(This article was published in the June 18, 2000 edition of the New Hampshire Sunday News.)
PITTSBURG, NH – The last few miles of the road to Canada are about the loneliest in New Hampshire.
It’s a dozen miles from the Second Connecticut Lake to the border, along a roadway that has no utility poles, no homes and very few travelers.
Benign on a sunny late spring day, Route 3, which cuts through thick evergreens before giving way to Route 253 and a breathtaking panorama of Quebec, is silent, punctuated only by sounds of the woods – a bird song and a breeze rustling through the trees.
About 3 miles south of the border, there is a simple white cross bearing a weathered plaque at the roadside and it tells a tale of another time and a harsher season at the very top of the state.
A man was found here on May 10, 1940, a victim of exposure, since no open highway existed at this time …
Up until five years ago, Marty Hewson tended New Hampshire’s only border crossing to Canada. For 27 years, twice a day, he passed by the cross and heard the lore of the unknown man from old timers in the village of Chartierville, just over the border.
“He was an unknown person,” he said. “The old timers told me – and that would have been 32 years ago now – that he arrived in Chartierville on foot during the winter and that he was not well dressed.”
By 1940, New Hampshire’s border station had only been open for two years and it closed in the winter because plows did not run the gravel road 12 miles north of Second Lake.
In those days, Canadian customs was located in the home of the local inspector and the man, whom Hewson said he was told appeared to be a Native American, checked in there, using a false name, after making a stop at the Chartierville Hotel.
“The people there told him not go, that it would be miles before he would see a house, but he went on his way just the same,” Hewson said.
Though unidentified, he entered the U.S. from Canada registering under an alias on February 22, 1940 …
By all accounts, it was cold that day, well below zero and deep snow had settled over the gravel road.
When the man set out into the snowy land, that is the last time anyone would see him for three months.
“He made it two and a half, three miles from the border,” Hewson said. “There were a couple of cabins at Third Lake and they said it looked like someone went in there and tried to start a fire,” Hewson said. “They thought it might have been him.”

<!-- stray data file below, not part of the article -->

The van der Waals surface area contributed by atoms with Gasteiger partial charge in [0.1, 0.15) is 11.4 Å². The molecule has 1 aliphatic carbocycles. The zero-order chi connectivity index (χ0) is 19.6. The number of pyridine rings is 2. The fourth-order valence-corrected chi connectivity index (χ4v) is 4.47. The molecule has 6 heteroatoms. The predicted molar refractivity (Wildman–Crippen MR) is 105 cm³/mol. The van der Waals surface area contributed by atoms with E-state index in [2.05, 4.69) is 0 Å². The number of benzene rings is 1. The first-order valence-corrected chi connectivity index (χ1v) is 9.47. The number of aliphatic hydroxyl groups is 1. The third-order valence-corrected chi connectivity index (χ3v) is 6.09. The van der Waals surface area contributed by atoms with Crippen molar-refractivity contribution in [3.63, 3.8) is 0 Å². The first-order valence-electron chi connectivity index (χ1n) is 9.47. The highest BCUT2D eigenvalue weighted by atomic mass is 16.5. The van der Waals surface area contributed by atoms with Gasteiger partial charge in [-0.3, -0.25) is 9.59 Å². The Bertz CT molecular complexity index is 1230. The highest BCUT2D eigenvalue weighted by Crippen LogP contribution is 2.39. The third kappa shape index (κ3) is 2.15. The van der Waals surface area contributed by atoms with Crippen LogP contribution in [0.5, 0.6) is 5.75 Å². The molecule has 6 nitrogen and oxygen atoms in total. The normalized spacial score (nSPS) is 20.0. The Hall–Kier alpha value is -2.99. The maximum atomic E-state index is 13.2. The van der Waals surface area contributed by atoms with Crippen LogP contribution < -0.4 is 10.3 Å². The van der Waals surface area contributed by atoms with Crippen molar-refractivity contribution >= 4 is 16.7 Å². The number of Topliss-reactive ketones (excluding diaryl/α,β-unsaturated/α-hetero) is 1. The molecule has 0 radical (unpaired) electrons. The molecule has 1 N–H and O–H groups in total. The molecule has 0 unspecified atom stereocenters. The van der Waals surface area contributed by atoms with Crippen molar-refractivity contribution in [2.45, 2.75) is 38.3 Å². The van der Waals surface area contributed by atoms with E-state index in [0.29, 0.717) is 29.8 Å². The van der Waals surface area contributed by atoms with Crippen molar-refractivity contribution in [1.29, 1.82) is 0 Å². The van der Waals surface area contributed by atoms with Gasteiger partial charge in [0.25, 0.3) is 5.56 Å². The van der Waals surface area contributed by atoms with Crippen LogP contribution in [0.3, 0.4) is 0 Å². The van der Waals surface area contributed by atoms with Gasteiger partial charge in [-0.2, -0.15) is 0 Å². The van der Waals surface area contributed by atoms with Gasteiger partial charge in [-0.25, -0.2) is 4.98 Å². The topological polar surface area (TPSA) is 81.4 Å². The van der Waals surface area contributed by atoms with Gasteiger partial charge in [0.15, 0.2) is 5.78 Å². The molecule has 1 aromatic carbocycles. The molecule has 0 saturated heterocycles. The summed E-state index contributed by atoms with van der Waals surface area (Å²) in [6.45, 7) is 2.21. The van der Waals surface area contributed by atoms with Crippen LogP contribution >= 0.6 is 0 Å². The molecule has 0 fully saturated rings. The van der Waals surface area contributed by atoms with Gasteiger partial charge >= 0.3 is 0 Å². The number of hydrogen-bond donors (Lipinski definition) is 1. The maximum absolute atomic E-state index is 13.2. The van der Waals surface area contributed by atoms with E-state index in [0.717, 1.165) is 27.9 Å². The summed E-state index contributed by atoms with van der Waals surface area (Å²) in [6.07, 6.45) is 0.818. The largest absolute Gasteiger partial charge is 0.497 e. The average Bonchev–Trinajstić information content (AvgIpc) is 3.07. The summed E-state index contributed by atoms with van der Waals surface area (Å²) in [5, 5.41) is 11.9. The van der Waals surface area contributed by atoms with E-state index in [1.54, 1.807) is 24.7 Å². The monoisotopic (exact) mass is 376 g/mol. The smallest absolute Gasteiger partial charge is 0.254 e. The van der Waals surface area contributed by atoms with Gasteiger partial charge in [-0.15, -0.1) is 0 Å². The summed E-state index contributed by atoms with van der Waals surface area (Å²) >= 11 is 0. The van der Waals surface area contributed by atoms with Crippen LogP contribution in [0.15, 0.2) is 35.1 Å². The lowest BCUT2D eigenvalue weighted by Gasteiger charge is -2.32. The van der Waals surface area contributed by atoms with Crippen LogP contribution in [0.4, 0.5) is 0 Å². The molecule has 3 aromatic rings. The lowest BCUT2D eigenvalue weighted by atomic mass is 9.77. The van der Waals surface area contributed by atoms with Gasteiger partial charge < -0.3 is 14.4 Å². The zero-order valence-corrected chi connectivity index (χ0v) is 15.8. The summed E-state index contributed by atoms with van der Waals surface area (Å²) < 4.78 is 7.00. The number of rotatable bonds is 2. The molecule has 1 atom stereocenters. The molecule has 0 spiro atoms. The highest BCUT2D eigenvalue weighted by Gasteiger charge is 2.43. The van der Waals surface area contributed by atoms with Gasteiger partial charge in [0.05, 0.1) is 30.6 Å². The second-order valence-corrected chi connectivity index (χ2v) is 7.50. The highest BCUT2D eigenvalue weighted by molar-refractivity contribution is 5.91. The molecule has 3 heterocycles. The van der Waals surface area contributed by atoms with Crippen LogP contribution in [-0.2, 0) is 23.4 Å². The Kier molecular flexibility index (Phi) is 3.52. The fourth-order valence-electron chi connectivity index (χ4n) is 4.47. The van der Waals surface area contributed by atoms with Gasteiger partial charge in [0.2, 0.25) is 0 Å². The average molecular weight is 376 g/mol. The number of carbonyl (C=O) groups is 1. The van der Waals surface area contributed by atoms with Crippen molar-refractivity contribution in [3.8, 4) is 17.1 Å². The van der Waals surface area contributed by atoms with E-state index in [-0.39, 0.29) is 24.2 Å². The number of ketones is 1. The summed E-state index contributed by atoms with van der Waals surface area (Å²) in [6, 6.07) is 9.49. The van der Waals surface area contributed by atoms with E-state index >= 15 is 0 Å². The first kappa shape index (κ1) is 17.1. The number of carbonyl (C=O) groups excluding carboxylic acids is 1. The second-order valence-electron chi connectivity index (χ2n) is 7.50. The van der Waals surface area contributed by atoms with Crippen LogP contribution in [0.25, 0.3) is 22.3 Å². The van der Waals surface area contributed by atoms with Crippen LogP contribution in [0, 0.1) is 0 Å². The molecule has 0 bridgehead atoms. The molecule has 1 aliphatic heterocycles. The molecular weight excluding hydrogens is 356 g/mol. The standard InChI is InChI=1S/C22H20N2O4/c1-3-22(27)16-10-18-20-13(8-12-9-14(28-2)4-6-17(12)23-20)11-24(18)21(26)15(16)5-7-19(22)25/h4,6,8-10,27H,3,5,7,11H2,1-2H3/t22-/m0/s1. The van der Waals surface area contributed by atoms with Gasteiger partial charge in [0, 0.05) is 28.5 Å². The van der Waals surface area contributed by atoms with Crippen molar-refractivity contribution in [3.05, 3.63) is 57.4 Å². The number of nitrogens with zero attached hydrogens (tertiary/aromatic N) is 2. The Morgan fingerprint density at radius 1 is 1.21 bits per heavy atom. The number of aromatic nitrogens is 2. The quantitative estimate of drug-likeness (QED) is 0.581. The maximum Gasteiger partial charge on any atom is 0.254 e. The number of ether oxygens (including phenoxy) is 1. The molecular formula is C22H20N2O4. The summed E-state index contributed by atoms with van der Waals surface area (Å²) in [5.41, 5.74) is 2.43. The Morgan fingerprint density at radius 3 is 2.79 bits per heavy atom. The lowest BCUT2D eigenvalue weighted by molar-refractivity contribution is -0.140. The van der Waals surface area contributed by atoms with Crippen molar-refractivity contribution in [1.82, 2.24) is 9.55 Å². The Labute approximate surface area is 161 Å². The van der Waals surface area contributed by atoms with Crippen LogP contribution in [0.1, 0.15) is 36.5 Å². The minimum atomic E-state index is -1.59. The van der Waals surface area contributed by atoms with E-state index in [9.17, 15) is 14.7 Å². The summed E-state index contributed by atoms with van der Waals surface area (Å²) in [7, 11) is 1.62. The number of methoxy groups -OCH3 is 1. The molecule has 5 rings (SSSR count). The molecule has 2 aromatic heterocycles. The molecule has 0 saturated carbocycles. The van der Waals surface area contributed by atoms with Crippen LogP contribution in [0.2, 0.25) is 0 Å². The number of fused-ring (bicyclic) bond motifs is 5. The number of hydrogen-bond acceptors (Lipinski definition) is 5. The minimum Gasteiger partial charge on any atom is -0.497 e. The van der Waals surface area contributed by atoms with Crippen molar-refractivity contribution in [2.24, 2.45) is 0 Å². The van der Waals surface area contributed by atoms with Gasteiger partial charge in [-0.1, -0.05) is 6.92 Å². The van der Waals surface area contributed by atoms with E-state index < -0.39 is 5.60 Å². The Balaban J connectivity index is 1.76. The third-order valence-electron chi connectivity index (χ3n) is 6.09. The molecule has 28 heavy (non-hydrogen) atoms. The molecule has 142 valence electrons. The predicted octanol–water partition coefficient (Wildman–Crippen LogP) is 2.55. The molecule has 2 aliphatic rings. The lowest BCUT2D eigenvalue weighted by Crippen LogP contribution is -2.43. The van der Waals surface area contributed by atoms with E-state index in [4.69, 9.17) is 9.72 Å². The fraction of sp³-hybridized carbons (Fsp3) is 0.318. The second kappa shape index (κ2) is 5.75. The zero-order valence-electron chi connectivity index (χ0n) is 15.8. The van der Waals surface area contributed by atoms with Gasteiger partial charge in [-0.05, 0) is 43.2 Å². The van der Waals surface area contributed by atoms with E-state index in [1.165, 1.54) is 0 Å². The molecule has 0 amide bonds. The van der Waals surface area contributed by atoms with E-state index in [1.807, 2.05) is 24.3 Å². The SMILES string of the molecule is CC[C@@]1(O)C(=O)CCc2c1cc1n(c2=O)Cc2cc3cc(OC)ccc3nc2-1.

In early May that year, the crew sent north to open the road found the man’s body and his description matched that of the stranger setting forth to Pittsburg three months earlier.
“He had no identification,” Hewson said. “He was unknown.”
The man was buried in a pauper’s grave in West Stewartstown, some miles to the south of the border.
To this day, no one knows who this man was, where he was from or going to, or if he left behind a family as puzzled by his disappearance as those were who found him.
These facts, though limited, were given with the help and consent of the Canadian authorities and selectmen of the township.
The late Louis Beauchemin was a supervisor on that road crew that found the stranger’s body and not long after that, Hewson said, he erected the cross at the spot where his body was found.
When Beauchemin died, Hewson assumed the upkeep of the cross, mowing the little plot by hand and brushing a weed whacker around it.
Six years ago, he made a new cross out of pressure treated lumber.
“It looked pretty bad,” he said. “I don’t know if the moose were rubbing against it or what.”
Last year, he gave it another coat of white paint.
Earlier this month, someone had stopped by the cross and placed a few dandelions on it. A quarter was tucked under the plaque.
“Somebody usually puts some artificial flowers there every year, but I haven’t seen them yet,” Hewson said.
He does not know who makes the pilgrimage to do that simple gesture, although he suspects it is a Massachusetts couple who once sent him a clipping about the cross.
In the summer, the cross gets its share of visitors, who leave wild flowers and money. Hewson collects the coins or bills and gives them to charity. He removes the plastic flowers before the first snow fall. The wild flowers wither and fade on their own.
“When I go up there and mow and whatever, I wonder about him,” Hewson said. “I wonder about what part of Quebec he was from, if he had family, if anyone missed him.”
~ Lorna Colquhoun